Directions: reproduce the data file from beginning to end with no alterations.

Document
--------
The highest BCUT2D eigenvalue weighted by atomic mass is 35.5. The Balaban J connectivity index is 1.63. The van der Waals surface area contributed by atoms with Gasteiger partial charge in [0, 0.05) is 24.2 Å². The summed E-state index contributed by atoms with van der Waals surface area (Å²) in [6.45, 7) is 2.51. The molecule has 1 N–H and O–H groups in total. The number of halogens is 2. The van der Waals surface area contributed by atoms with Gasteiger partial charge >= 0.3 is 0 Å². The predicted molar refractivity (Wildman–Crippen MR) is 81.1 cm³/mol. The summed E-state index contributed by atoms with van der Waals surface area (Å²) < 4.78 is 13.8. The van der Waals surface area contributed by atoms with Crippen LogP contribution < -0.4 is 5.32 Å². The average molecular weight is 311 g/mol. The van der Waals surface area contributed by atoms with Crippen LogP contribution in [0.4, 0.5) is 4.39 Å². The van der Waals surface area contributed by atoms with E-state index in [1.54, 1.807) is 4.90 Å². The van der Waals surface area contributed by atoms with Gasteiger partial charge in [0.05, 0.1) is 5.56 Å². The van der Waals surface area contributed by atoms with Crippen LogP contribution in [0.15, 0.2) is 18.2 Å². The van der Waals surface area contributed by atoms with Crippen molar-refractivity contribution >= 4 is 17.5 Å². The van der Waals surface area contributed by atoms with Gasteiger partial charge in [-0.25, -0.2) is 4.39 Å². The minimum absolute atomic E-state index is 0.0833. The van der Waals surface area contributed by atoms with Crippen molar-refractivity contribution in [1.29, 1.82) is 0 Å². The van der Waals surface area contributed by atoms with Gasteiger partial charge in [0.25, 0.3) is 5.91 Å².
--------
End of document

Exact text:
The highest BCUT2D eigenvalue weighted by atomic mass is 35.5. The Balaban J connectivity index is 1.63. The van der Waals surface area contributed by atoms with Gasteiger partial charge in [0, 0.05) is 24.2 Å². The summed E-state index contributed by atoms with van der Waals surface area (Å²) in [6.45, 7) is 2.51. The molecule has 1 N–H and O–H groups in total. The number of halogens is 2. The van der Waals surface area contributed by atoms with Gasteiger partial charge >= 0.3 is 0 Å². The predicted molar refractivity (Wildman–Crippen MR) is 81.1 cm³/mol. The summed E-state index contributed by atoms with van der Waals surface area (Å²) < 4.78 is 13.8. The van der Waals surface area contributed by atoms with Crippen LogP contribution < -0.4 is 5.32 Å². The average molecular weight is 311 g/mol. The van der Waals surface area contributed by atoms with Crippen LogP contribution in [0.4, 0.5) is 4.39 Å². The van der Waals surface area contributed by atoms with E-state index in [1.54, 1.807) is 4.90 Å². The van der Waals surface area contributed by atoms with Gasteiger partial charge in [0.05, 0.1) is 5.56 Å². The van der Waals surface area contributed by atoms with Crippen LogP contribution in [0.15, 0.2) is 18.2 Å². The van der Waals surface area contributed by atoms with Crippen molar-refractivity contribution >= 4 is 17.5 Å². The van der Waals surface area contributed by atoms with Gasteiger partial charge in [-0.25, -0.2) is 4.39 Å². The minimum absolute atomic E-state index is 0.0833. The van der Waals surface area contributed by atoms with Crippen molar-refractivity contribution in [1.29, 1.82) is 0 Å². The van der Waals surface area contributed by atoms with Gasteiger partial charge in [0.25, 0.3) is 5.91 Å².